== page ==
Voiceover: "Just let me die." That's what Linda said after receiving her leukemia diagnosis. Not all patients believe they can conquer cancer. Linda and her daughter Marissa relived the first day in the hospital and the year of medical house arrest that was part of Linda's life-saving treatment.

Marissa Zanetti-Crume: Let's start back at the beginning. How did you learn that you had leukemia?

Linda Zanetti: Well, I had just retired from teaching, and I started feeling really, very weak. I also wasn't eating anything, couldn't eat. I went to see my doctor the next day. She did blood work, called later and said, "You need to get to the hospital right away." So--

Marissa Zanetti-Crume: Off to the hospital.

Linda Zanetti: Off to the hospital. And they did more tests. And I remember the doctor coming in and saying I had acute myeloid leukemia, and I just pulled a sheet over my head, and I didn't want to hear anything else. I didn't want to hear any of it. I don't know if I was in shock. I wasn't in disbelief because I, all along, thought, "I knew this was going to happen to me [laughter]."

Marissa Zanetti-Crume: What got you past that initial moment of not wanting to hear anything?

Linda Zanetti: I just kind of went with it.

Marissa Zanetti-Crume: Well, there's no time to really think.

Linda Zanetti: Right. I think I was thinking, "Whatever happens happens." And I know of several times I said, "I just want to die." I remember looking at you and mouthing, "I just want to die [laughter]," and you just shaking your head, saying, "No."

Marissa Zanetti-Crume: Nope.

Linda Zanetti: Nope.

Marissa Zanetti-Crume: Nope. That was not an option. We knew you, and we know how you deal with medical problems or issues, and for us, it was, "We're going to fight this, and we're going to do everything that we can. So you can sit there, and you can feel that way, but we're going to be the people who are pushing this forward, and meeting with the doctors, and asking the questions, and just sort of making sure we're doing as much as we can." But it was important for you to have that moment, though, because we're not the ones who are being told that we have cancer. You are. And so I think we wanted to give you that space to sort of go through that acceptance.

Linda Zanetti: Yeah. I guess, at some point, obviously, I did accept it, but I got to the point [with?], "Just tell me what I have to do and I'll do it."

Marissa Zanetti-Crume: And you fought the whole way, but you did what you needed to do. And, really, you were the one who got yourself through. Next round of chemo. Next round of radiation. And, oh, then there's this thing that's a bone marrow transplant.

Linda Zanetti: Right. And you were my donor so--

Marissa Zanetti-Crume: So I won.

Linda Zanetti: You won. Did you have any fears about that whole thing?

Marissa Zanetti-Crume: I didn't, really. I guess there was a little apprehension about just sort of being put under, but I think my reaction was just sort of, "Great. When do we do this? How soon do we do this? How fast do we do this?" There was never a question that this was the right thing to do. I mean, it just felt like I took a nap for a morning. I go under, they take a liter of bone marrow. I just generate it, so there's no real impact to me. I was bruised and sore, and then they just process it, bring it to you.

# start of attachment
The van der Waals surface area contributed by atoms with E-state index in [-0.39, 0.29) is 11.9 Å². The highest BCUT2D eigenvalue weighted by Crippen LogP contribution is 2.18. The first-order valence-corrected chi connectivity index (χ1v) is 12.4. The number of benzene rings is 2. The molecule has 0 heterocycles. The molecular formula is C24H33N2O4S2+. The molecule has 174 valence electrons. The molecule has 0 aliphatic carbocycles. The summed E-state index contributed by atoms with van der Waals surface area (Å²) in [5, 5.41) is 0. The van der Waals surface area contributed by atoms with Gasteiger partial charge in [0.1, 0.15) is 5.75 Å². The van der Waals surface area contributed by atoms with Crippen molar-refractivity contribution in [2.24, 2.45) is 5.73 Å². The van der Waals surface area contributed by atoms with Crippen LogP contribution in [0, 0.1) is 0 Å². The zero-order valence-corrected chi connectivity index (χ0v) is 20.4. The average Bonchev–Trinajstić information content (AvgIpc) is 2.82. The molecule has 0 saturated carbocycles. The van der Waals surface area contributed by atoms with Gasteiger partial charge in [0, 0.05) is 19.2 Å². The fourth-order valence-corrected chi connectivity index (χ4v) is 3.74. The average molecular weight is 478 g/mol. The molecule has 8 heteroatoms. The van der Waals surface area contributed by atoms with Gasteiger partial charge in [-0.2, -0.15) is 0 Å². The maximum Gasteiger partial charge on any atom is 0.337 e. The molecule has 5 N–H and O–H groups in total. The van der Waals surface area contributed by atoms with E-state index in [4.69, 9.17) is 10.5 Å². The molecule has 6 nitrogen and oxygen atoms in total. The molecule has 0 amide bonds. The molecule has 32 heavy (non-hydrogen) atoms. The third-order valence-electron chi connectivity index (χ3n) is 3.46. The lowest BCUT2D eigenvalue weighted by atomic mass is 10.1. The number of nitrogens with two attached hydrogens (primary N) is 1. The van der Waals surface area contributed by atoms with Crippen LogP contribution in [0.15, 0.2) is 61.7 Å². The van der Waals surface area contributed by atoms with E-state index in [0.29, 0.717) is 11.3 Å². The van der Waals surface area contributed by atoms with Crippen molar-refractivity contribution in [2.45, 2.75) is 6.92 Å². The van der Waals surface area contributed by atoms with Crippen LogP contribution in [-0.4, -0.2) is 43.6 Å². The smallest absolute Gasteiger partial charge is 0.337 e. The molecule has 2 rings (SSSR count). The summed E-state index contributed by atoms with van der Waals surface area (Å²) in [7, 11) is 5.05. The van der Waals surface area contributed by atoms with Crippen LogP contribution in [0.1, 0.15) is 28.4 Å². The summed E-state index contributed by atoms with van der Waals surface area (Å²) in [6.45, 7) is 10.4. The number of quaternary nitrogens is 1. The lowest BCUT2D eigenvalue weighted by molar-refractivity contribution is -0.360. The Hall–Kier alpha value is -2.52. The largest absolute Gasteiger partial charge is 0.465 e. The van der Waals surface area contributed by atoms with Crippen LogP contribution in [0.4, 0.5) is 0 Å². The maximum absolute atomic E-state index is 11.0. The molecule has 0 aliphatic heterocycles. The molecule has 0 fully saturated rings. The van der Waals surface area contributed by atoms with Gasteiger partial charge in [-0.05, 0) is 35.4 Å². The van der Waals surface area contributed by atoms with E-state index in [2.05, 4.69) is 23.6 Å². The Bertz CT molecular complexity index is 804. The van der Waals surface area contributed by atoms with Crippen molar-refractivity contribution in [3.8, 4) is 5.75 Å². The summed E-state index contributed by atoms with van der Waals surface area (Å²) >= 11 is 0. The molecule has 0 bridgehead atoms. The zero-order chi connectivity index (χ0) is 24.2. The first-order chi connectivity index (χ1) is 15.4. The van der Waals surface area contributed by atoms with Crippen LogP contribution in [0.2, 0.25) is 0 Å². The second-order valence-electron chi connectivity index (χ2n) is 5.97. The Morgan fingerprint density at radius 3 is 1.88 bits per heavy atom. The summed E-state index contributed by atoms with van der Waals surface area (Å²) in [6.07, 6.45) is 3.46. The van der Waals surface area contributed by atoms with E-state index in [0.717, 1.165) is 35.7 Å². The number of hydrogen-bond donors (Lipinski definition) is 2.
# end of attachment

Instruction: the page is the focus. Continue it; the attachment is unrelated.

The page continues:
Linda Zanetti: I remember the doctor coming in with your bone marrow and the chaplain was there and said a prayer over it.

Marissa Zanetti-Crume: And then it just goes in your body, it knows where to go, and then it just starts doing what it needs to do.

Linda Zanetti: Being amazing. That was an emotional moment, thinking that you were saving my life. So anyway, the day came when I could leave. And when I got home, it was still a year-- "You can't go to a restaurant--"

Marissa Zanetti-Crume: Medical house arrest.

Linda Zanetti: Right. "You can't go to the movies. You can't go to any public places at all."

Marissa Zanetti-Crume: Can't really see people.

Linda Zanetti: And so I said, "Oh but I can garden." "No, you can't even do that." So I was, "Okay. Now, what am I going to do?" I got into my photography. I got into art. I did the sketchbook. I finally hung all those family portraits [laughter].

Marissa Zanetti-Crume: I was going to say, years of my life I've heard about portraits up the stairwell, and now you finally did it.

Linda Zanetti: Right. So it was weekly visits to the hospital, and then every two weeks, and now it's one month. I've done very well so far.

Marissa Zanetti-Crume: So you had said that you always felt that something would happen. You would get leukemia. You would get cancer. Do you still carry that, where you feel like something's going to happen, or do you feel like you've been able to kind of get past that because you've experienced it and you know what it is, and you know you can beat it?

Linda Zanetti: I don't feel as anxious as I did because I know that somehow you get through these things. Somehow. I didn't know that I was as strong as I was [laughter]. So I don't think about the future. I can't go beyond, let's say, a month. It's, "This is what I'm going to do today. I'm going to make sure I enjoy this day and take advantage of this day." I can't think about a year or two from now. I can't. People say living in the now, but it's true. It's not a bad way to live [laughter]--

Marissa Zanetti-Crume: No [laughter].

Linda Zanetti: --if you can do it.

Voiceover: Linda is now in remission, and her family donates to Conquer Cancer to ensure other patients face treatment with the same hope Linda was given. A gift to Conquer Cancer provides patients treatment options and the encouragement needed to embrace their conqueror within. Inspire a conqueror. Make a gift today by visiting conquer.org/donate.